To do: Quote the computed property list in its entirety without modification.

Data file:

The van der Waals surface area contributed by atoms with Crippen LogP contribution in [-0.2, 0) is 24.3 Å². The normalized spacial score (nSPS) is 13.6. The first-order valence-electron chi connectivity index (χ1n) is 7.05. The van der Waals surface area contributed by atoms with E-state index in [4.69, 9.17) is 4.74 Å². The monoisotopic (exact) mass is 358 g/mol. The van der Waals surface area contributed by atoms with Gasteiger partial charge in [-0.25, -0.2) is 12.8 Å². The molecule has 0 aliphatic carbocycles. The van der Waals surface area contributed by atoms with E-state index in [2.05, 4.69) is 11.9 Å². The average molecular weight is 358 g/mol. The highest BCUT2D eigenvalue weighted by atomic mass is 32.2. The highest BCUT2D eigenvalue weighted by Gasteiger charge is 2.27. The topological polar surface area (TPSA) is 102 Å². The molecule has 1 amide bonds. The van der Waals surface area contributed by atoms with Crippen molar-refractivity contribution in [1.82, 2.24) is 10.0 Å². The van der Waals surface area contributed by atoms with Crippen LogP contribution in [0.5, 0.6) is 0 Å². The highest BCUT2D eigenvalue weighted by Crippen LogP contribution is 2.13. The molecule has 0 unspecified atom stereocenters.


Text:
The van der Waals surface area contributed by atoms with Crippen LogP contribution in [-0.2, 0) is 24.3 Å². The normalized spacial score (nSPS) is 13.6. The first-order valence-electron chi connectivity index (χ1n) is 7.05. The van der Waals surface area contributed by atoms with E-state index in [4.69, 9.17) is 4.74 Å². The monoisotopic (exact) mass is 358 g/mol. The van der Waals surface area contributed by atoms with Gasteiger partial charge in [-0.25, -0.2) is 12.8 Å². The molecule has 0 aliphatic carbocycles. The van der Waals surface area contributed by atoms with E-state index in [2.05, 4.69) is 11.9 Å². The average molecular weight is 358 g/mol. The highest BCUT2D eigenvalue weighted by atomic mass is 32.2. The highest BCUT2D eigenvalue weighted by Gasteiger charge is 2.27. The topological polar surface area (TPSA) is 102 Å². The molecule has 1 amide bonds. The van der Waals surface area contributed by atoms with Crippen molar-refractivity contribution in [1.82, 2.24) is 10.0 Å². The van der Waals surface area contributed by atoms with Crippen LogP contribution in [0.5, 0.6) is 0 Å². The highest BCUT2D eigenvalue weighted by Crippen LogP contribution is 2.13. The molecule has 0 unspecified atom stereocenters.